Canada – you beauty - The Good Oil by Rod Brown

Canada’s socioeconomic set-up is very close to ours – Westminster system, European roots, middle-sized economy, abundant minerals and energy, the tyranny of distance and an industry policy trying to come to grips with strong competition from Asian and other low cost nations.

So it was extraordinary to learn that Canada has recently established the Innovation Superclusters Initiative (ISI) with $C950 million funding over five years – yes, you heard right! (Canadian dollar is about the same as ours).

The ISI aims to strengthen Canada’s most promising clusters and accelerate economic growth in highly innovative industries, while positioning its firms for global leadership.

The ISI is inviting industry-led consortia to lead and to invest in bold and ambitious proposals that will supercharge their regional innovation ecosystems. By pulling in large firms, innovative small and medium-sized enterprises (SMEs) and industry-relevant research institutions, business leaders will come together – with partners and in new ways – to build business-led innovation superclusters at a large scale. Their plans must build on shared private sector commitment, demonstrated through matched industry funding.
The initiative will be paying particular attention to building a shared competitive advantage for the various clusters, by attracting cutting-edge research, investment and talent by addressing gaps, aligning strengths, enhancing attributes, and positioning the clusters as world-leading innovation hotbeds. This in turn will generate new companies, and commercialise new products, processes and services that position firms to scale, integrate them into global value chains, and transition them to high-value activities.

What I find fascinating is that Canada is unashamedly using public funds on a huge scale to grow clusters.

Why hasn’t Australia embraced clusters?
Here in Australia the Federal Government has consciously avoided the cluster word, lest folk conclude that it’s picking winners. The problem is exacerbated by most departmental heads coming from a Treasury/Finance background these days.

The second possible reason is that clusters are seen as management mumbo-jumbo. But there are supporters. Professor Michael Porter (the Harvard cluster guru) attracted 1000 people at $1000/head to hear him in Sydney a few years back. And the OECD, World Bank and UN agencies are active in the cluster space.

The third reason is that folk don’t understand collaboration. This is probably the main reason. For example, an Ausindustry bloke in Darwin stiffly remarked to me that ‘clusters are a load of bullshit because companies aren’t interested in collaborating.’ (Well, may he gravitate to a back-office job).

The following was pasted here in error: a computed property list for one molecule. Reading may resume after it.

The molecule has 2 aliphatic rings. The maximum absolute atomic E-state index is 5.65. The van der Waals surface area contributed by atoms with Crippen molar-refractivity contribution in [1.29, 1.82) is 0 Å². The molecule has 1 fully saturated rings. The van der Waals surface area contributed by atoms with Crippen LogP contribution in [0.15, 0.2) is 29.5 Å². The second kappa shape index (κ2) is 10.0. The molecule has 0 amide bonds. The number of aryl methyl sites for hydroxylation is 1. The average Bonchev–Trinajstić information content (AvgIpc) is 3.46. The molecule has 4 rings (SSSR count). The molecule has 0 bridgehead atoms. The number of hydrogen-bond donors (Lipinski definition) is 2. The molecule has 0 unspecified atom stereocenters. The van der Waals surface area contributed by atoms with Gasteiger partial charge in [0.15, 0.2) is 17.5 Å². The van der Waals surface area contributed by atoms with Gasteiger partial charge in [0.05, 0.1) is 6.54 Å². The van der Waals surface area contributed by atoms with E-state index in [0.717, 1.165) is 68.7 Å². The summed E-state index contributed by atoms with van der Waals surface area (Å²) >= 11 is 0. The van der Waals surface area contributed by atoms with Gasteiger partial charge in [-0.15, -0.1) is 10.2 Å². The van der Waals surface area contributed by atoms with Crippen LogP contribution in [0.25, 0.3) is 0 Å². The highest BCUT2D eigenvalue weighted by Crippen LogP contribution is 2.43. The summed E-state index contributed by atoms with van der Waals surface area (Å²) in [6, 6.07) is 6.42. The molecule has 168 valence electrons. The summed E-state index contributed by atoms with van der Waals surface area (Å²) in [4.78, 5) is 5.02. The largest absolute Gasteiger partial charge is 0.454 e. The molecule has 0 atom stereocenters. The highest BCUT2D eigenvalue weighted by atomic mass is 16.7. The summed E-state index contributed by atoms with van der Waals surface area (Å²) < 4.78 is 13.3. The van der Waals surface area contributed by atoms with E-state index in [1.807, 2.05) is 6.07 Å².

But as the cluster experience shows, collaboration between companies, and between the research and business sectors, can happen when there is ‘enlightened self-interest’ – in other words, when the parties realise that acting collectively can get results not possible by acting alone.

A fourth reason is that federal and state governments in Australia haven’t fully understood that that smart specialisation is critical in the 21st Century, and that governments have a crucial role in bringing the partiers together. To be fair, Australia is dipping its toe in the water with its Growth Sectors program (food, advanced manufacturing, medical technology, mining equipment/services, oil/gas and now cyber security) but with the exception of food, clusters are rarely mentioned.

Role for local government
While the Canadian cluster program is shaped around companies, the fact remains that successful clusters are inherently localised. Why? Because it’s the contacts and collaboration between companies that chase new business opportunities and drive their growth. Local councils are thus beautifully placed to assist these processes if they choose to do so.

Indeed, certain local councils have a good track record in the cluster game e.g. City of Playford (SA), Cairns City Council, Newcastle City Council (Hunternet, etc.), Geelong City Council and those in the south-east of Queensland. The opportunity is for other councils to note their accomplishments and learn from them.

A further role is for councils to not only build specialisation and cluster principles into their economic development strategies, but to walk the talk. I see lots of ED (economic development) strategies with the right jargon, but little evidence of doing anything about it. If you want to engage expertise to this end, I can point you to local and international experts.

Yet another role for councils is to hammer specialisation and cluster themes when interacting with, or lobbying the federal government. The reason is that the federal Minister Sinodinis (and his shadow Senator Carr) are both well across clusters and both would be interested to know that your council is demonstrably on the same page. And it will be ministers, and not bureaucrats, who will decide whether to follow the Canadian cluster program.

Energy: the big issue
Meanwhile, hats off to the PM Turnbull for his leadership on the energy debate. Some commentators say he’s on a hiding to nothing, but he’s having a go at correcting the mess. And it was interesting to see Senator John ‘Whacka’ Williams drag the Parliamentary Library into the debate by quoting its findings of the big number of coal-fired electricity plants still in the pipeline i.e. China 299, India 132, Indonesia 32. The Library must be totally objective, so a smart move by Whacka.

Rod Brown is a Canberra-based consultant and lobbyist specialising in industry/regional development, investment attraction and clusters, and accessing federal grants. He also runs the Cockatoo Network.
Phone: (02) 6231 7261 or 0412 922 559
Email: [email protected]
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